It’s no secret that even the best blockbusters can be rather insubstantial affairs. Their saving grace is that are usually adept at providing the requisite action and thrills, often because the massive production budgets allow for such things. Well, times must and always do change. Just as the western and the musical completely fell out of favor long ago, so too will big blockbusters one day go the way of the dodo. Lower budgeted films may one day begin to dominate the market place for a time, just as they did after the collapse of the big studio system. Fear not, fellow adrenaline junkies, for we will still be able to get our collective fix. A new generation of filmmakers seems capable of delivering the goods at only a fraction of the cost. What else would explain the existence of a modest budgeted thriller like Nicolas Winding Refn’s Drive.
Thursday, July 21, 2011
The last decade and change have not been overly kind to the legend and legacy of Frank Miller. Both of His new millennium endeavors involving the caped crusader have proven to be nonsensical and extraneous. The highly anticipated The Dark Knight Strikes Again was the graphic novel equivalent of Star Wars Episode I: The Phantom Menace. All-Star Batman & Robin The Boy Wonder somehow managed to be even worse. To add insult to injury, the poor reception of DK2 seemed to spark a collective reconsideration of Millers entire catalogue among fandom, with many now viewing it as mildly diverting yet childish and derivative. Cinematic versions of Sin City and 300 offered Miller a rebirth of sorts, but that momentum was quickly stalled by his ill-conceived adaptation of Will Eisner’s The Spirit.
Wednesday, July 20, 2011
At this point, the new Spider-Man costume has been shown from every imaginable angle even though actual footage of old web head in action had yet to be seen. Amidst such circumstances, it’s hardly surprising that the teaser trailer for The Amazing Spider-Man arrives with relatively little fanfare. The first Spider-Man film, released nearly a decade ago, was perhaps the defining event movie of the early 2000’s. That’s a hard trick to pull off twice, yet the abysmal reception of Spider-Man 3 demanded that the franchise start from scratch yet again.
Tuesday, July 19, 2011
Still brooding over the humiliation he suffered at the hands of Zho, J. (Mark P. Hawthorne) is encouraged by his cousin Ox (Chyna McCoy) to take drastic measures in dealing with the situation. J. goes along reluctantly, fully realizing that such actions are completely out of character for him. Elsewhere, Rhyis (Amin Joseph) gives Grimm (Sean Riggs) a grisly task to complete.
Monday, July 18, 2011
After willfully ignoring the bootlegged version that leaked and refusing to sit through another epic length Harry Potter flick at the multiplex, my patience was finally rewarded. The teaser for The Dark Knight Rises surfaced online today. Since the film hasn’t actually been shooting for that long, I wasn’t expecting much in the way of “money shots” or iconic images, but I was expecting something to stoke the fires of my anticipation. Well, something is exactly what I got, though I’m not sure it was worth enduring all of the hype that preceded it.
Ridley Scott’s sci-fi/horror classic Alien was a tough act to follow. It combined surreal visuals, murky atmospherics, and subconscious male sexual phobias into a suspenseful concoction. In its own way, it was just as influential as the all-time top grosser Star Wars. No one dared try to follow it up. No one, that is, except for a young Canadian that just helmed a modest sci-fi/action hit starring an Austrian born bodybuilding champion. Preproduction on a modern updating of Spartacus had fallen through when another project caught the attention of James Cameron: a sequel to Ridley Scott’s space faring nightmare. Instead of trying to outdo the maestro at his own game, Cameron chose to offer something else entirely.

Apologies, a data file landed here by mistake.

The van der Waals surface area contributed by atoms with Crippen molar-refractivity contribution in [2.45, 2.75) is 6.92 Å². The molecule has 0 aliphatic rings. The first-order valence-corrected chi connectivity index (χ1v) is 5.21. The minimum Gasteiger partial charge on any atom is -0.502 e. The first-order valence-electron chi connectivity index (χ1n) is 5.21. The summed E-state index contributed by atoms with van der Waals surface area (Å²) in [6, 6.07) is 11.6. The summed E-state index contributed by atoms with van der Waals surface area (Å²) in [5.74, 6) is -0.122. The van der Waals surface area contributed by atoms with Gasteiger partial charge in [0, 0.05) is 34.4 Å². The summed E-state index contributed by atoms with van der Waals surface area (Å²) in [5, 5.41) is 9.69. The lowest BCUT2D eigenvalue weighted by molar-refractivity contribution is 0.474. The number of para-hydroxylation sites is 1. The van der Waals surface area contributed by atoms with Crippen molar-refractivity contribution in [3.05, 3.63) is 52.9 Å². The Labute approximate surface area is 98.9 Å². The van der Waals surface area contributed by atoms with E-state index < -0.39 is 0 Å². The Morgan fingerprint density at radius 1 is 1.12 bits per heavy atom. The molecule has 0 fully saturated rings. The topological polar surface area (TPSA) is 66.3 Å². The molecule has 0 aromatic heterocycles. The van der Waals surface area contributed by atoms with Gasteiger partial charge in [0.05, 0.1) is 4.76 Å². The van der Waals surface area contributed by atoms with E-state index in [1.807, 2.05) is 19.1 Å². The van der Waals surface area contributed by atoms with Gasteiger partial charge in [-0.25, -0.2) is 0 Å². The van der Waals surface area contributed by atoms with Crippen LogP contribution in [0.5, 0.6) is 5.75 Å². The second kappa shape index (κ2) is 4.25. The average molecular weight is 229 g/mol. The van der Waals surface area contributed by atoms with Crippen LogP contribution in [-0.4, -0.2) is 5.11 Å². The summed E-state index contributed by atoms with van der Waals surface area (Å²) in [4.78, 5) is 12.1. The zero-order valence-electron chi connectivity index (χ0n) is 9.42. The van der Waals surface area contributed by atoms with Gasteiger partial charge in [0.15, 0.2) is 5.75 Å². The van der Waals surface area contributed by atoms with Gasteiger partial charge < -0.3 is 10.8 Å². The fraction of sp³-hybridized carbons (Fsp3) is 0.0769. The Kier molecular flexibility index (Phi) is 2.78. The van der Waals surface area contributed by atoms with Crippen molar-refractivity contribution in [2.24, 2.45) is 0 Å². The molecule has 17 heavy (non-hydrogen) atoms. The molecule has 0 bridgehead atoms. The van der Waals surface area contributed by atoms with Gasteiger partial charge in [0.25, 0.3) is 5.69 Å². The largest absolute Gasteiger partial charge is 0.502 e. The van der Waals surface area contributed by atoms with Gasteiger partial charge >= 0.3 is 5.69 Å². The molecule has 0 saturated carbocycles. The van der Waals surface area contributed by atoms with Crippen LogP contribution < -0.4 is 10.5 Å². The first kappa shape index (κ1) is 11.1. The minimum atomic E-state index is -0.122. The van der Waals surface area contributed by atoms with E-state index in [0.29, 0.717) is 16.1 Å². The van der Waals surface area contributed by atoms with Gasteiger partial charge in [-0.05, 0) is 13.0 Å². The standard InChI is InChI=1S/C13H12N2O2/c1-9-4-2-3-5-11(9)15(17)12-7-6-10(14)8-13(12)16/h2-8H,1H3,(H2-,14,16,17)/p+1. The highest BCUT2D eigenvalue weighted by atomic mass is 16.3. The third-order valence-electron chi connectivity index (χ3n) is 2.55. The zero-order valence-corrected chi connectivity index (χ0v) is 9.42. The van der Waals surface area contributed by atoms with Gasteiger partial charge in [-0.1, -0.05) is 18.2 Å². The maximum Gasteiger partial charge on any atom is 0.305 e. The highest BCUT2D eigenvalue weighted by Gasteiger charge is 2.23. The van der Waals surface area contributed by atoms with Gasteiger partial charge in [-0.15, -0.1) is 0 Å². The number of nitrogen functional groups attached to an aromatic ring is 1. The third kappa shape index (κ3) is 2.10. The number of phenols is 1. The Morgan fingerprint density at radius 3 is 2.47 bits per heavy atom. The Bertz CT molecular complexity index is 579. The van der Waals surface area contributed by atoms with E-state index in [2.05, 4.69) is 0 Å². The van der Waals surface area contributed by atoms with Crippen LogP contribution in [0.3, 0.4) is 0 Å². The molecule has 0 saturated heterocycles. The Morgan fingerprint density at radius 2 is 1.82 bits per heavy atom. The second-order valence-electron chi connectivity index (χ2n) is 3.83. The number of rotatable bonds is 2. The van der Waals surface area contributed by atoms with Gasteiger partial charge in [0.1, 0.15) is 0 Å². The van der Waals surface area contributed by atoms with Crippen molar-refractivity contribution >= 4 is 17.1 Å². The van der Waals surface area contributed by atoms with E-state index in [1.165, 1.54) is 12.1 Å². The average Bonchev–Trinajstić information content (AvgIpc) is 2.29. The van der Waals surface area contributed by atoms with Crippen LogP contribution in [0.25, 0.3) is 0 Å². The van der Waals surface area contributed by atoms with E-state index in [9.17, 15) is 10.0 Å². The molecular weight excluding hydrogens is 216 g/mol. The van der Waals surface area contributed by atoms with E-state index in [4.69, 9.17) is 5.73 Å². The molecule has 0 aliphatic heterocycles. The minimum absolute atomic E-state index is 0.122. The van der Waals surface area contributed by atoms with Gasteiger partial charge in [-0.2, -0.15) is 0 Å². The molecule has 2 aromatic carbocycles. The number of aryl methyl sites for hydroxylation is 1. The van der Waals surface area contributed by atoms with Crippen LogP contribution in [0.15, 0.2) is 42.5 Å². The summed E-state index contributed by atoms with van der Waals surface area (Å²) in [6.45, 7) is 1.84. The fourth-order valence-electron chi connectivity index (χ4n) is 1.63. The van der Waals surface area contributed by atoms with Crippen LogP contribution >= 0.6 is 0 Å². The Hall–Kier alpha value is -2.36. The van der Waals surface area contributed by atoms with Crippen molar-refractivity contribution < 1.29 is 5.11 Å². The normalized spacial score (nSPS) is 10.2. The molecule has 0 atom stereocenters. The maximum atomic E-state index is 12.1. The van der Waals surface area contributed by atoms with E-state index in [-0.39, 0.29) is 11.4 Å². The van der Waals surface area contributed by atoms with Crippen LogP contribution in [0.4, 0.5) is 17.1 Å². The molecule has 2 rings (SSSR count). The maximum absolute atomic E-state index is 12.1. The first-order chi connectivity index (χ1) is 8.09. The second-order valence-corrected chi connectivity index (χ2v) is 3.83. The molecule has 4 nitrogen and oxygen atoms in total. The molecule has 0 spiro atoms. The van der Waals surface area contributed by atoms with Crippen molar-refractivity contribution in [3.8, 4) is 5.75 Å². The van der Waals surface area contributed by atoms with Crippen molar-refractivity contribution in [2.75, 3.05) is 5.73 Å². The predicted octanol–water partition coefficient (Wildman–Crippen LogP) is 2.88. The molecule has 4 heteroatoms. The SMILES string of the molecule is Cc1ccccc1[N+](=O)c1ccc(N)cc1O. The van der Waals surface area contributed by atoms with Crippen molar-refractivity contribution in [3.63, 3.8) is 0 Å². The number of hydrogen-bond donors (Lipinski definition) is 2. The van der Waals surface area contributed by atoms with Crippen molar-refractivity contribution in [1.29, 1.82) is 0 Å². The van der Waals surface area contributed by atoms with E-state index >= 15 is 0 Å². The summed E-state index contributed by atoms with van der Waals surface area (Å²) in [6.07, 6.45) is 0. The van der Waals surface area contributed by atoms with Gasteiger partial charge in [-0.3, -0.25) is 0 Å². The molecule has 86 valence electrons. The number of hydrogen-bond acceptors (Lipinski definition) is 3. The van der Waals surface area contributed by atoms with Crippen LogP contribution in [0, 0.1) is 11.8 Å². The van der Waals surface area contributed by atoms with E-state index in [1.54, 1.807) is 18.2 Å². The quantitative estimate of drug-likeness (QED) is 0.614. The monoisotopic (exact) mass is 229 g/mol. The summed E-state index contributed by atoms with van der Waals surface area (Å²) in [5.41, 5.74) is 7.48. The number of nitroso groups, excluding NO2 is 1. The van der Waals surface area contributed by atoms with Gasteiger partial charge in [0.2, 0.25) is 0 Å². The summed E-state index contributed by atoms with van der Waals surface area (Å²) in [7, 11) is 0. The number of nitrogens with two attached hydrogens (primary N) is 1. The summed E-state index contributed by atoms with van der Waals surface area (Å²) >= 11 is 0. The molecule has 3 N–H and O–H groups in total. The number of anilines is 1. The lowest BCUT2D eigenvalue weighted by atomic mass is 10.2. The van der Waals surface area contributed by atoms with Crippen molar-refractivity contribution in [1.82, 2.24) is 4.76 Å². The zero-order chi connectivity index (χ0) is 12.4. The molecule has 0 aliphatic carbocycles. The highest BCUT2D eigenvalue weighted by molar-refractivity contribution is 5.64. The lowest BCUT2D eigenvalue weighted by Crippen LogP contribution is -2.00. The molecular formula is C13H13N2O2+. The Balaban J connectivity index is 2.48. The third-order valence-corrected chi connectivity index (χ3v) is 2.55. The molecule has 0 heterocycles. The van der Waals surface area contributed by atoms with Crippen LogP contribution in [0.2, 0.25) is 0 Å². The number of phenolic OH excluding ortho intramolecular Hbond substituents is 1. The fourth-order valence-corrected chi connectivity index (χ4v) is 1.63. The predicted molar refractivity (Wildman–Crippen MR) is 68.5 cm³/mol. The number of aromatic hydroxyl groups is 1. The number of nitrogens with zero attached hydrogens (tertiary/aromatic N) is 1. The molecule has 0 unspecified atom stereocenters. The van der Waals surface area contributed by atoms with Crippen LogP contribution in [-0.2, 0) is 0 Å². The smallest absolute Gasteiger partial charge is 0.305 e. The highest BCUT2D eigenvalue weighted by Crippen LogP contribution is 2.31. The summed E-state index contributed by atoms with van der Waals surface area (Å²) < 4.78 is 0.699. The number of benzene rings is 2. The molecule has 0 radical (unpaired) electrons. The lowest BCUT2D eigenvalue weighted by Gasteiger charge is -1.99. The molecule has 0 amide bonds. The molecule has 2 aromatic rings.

Sunday, July 17, 2011
After taking a drastic action that they thought would give them leverage over their employer, Walter (Bryan Cranston) and Jesse (Aaron Paul) have maneuvered themselves into yet another untenable position. They both sit in the super lab that Gus (Giancarlo Esposito) constructed for them in the bowels of his corporate laundry with Mike (Jonathan Banks) and Victor (Jeremiah Bitsui) standing guard. As those two await Gus’s decision regarding their fate, Skyler (Anna Gunn) continues snooping while Hank (Dean Norris) deals with the boredom of in house rehabilitation.
Saturday, July 16, 2011
Two rival Chinese clans face off against each other in ten rounds of combat. The victors will be proclaimed rulers of the martial world. Chief Hong, who presides over the losing clan, refuses to accept defeat. He enlists the help of a ninja clan headed up by Kembuchi Muduo (Chen Hui Min), who in turn issues a challenge to the champions. The victorious school answers by sending out eight heroic warriors, who are massacred when faced with the deadly “five elements” formation. The ninja clan then proceeds to overrun their compound, slaughtering everyone inside save for Hsiao Tien Hao (Cheng Tien Chi). Hsiao escapes, and finds shelter with an aging martial arts master who has studied Ninjutsu. This elder warrior schools Hsiao and three others in the dark arts. They then use this newly acquired skillset to exact vengeance on Kembuchi and his ninja clan.
Tuesday, July 12, 2011
Knight’s (Shaun Mixon) leisurely meal in the comfort of his mansion is interrupted by an unannounced visit from detective Ash (Said Faraj). The already tense confrontation escalates when Knight boldly makes a reference to a tragic event in the detective’s personal life. Meanwhile, Ash’s younger partner Poge (Orion Solarion) has to abruptly postpone his household duties when the elder detective summons him. Before leaving, Poge attempts to placate his girlfriend Alaina (Hope Martinez), who has grown weary of the influence that both the Ash and the job are having on her man.
The Dark Knight Rises will undoubtedly rule the summer of 2012. To what degree it will rule the worldwide box office is anyone’s guess, but one thing is for sure: Fans like me are dying to see even a smidgeon of footage. The teaser trailer will debut in front of Harry Potter and the Deathly Hallows: Part II this Friday. Until then, the viral campaign for the film continues to unfold with the official teaser poster.